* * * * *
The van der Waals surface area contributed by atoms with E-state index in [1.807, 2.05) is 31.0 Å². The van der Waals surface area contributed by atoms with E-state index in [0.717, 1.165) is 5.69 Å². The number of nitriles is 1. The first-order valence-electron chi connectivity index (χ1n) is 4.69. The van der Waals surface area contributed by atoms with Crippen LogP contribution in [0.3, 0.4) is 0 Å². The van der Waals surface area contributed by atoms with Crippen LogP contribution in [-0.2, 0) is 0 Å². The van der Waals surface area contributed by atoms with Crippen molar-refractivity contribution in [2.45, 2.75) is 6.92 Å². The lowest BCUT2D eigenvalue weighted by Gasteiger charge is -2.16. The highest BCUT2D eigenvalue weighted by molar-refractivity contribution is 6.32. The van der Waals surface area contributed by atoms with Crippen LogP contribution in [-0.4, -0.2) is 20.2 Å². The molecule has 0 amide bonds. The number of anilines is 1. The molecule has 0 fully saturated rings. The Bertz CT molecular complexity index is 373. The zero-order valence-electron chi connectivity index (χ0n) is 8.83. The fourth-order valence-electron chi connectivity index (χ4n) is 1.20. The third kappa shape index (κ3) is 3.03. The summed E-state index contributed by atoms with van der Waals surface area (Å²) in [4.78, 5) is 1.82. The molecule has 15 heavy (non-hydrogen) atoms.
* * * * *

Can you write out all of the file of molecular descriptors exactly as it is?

The van der Waals surface area contributed by atoms with E-state index in [1.807, 2.05) is 31.0 Å². The van der Waals surface area contributed by atoms with E-state index in [0.717, 1.165) is 5.69 Å². The number of nitriles is 1. The first-order valence-electron chi connectivity index (χ1n) is 4.69. The van der Waals surface area contributed by atoms with Crippen LogP contribution in [0.3, 0.4) is 0 Å². The van der Waals surface area contributed by atoms with Crippen LogP contribution in [-0.2, 0) is 0 Å². The van der Waals surface area contributed by atoms with Crippen molar-refractivity contribution in [2.45, 2.75) is 6.92 Å². The lowest BCUT2D eigenvalue weighted by Gasteiger charge is -2.16. The highest BCUT2D eigenvalue weighted by molar-refractivity contribution is 6.32. The van der Waals surface area contributed by atoms with Crippen LogP contribution in [-0.4, -0.2) is 20.2 Å². The molecule has 0 amide bonds. The number of anilines is 1. The molecule has 0 fully saturated rings. The Bertz CT molecular complexity index is 373. The zero-order valence-electron chi connectivity index (χ0n) is 8.83. The fourth-order valence-electron chi connectivity index (χ4n) is 1.20. The third kappa shape index (κ3) is 3.03. The summed E-state index contributed by atoms with van der Waals surface area (Å²) in [4.78, 5) is 1.82. The molecule has 15 heavy (non-hydrogen) atoms.